4 Myths about Direct Mail Testing

June 10, 2010 by
Filed under: Direct Marketing Mailing 

Is Direct mail marketing making a comeback in 2010.

Copy, Offer, Lists, Formats, Personalization —Questions that you might have yourself before testing your next

With reduced competition in the mailbox and e-mail essentially failing as a prospect tool, 2010 can actually be the year when response to direct mail picks up, especially if you test and do it right.

Do you look at response rate or profit per hundred mailed or profit per order when evaluating results?

Make sure your measuring your direct mail marketing results accurately. Response rate is not as critical, in my opinion, as the other two, although it can greatly influence your profits.

What can I do to convince my company to start reinvesting the marketing budget back into direct mail instead of throwing the entire marketing budget at Web marketing?

Make a compelling case for direct mail’s accountability, and show them what your competitors are doing—or not doing—to make your case.

Talk about the control package failure aspect of direct marketing a
Direct mail is the best way to drive more site visits; even Facebook users are finding that out.

Present a compelling case, supported by statistics you find.

You’ve heard that a different headline would pull up to six times more than another. Is this true?

Headlines and, in a sales letter, the P.S.Post Script are read first, so that’s where you’ll see a good deal of impact. Even changing a single word in the headline can make a significant difference.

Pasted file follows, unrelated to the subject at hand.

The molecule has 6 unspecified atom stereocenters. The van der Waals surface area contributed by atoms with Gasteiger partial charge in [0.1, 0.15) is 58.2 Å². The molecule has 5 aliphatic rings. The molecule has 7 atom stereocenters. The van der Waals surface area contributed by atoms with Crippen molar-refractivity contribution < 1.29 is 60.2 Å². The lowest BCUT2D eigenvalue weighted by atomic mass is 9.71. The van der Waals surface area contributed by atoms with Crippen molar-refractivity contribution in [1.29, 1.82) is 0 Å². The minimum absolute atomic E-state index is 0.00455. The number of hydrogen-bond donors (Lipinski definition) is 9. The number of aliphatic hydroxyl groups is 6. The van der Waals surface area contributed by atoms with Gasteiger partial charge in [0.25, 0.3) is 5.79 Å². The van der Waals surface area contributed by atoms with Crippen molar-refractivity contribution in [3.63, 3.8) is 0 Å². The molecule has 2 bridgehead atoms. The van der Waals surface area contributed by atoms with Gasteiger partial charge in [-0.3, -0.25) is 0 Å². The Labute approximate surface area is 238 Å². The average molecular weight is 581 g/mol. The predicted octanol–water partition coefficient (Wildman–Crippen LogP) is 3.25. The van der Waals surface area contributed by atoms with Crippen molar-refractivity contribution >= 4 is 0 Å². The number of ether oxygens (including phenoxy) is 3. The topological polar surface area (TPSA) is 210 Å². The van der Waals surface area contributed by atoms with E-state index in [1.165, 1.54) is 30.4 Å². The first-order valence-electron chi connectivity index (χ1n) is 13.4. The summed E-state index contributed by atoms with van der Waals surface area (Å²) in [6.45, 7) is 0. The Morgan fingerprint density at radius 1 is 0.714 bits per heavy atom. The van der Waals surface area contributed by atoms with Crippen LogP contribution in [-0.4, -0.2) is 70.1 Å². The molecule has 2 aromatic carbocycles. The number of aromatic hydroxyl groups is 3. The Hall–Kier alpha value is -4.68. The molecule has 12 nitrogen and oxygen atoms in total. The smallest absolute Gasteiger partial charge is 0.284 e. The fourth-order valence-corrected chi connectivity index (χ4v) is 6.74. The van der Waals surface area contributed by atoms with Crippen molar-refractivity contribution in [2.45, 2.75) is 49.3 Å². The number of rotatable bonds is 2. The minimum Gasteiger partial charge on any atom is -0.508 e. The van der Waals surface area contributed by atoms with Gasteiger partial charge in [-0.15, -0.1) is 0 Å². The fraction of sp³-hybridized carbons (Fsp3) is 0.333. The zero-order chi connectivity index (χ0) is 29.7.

Decades ago, the legendary John Caples increased response 20 percent by changing “How to repair cars” to “How to fix cars.” Sometimes surprisingly mundane changes work wonders.

An educational institute for bankers once asked us how to get more branch managers to respond to its newspaper ad.

We suggested simply adding the words “branch managers” in large type at the top of the ad, leaving everything else, including the headline, unchanged. Replies shot up.

It makes sense that a product priced at $24 would outsell the same one priced at $29, but the opposite is often true.

So, rather than try to reason which wording will sell more, you can know by doing a split-copy test. (I assume you’re dealing with a headline. If the wording is buried in copy, I would stress over other things first.)

Until next time, here is to your continued success!


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About the Author:

Tim G. Little has a BS in Business Administration, and has worked in the magazine publication and circulation management for the past 20 years. As an Internet Publisher and Entrepreneur, he has developed a website to help small business entrepreneurs find the best mailing list and marketing programs ps: I would like to recommend a tool to you to help find Boost Sales… Gain Market Share.. . With Focused List Selection, Tips and Tools for Finding the Perfect List. Once you e-mail segments, track how they differently they react to messaging options. 

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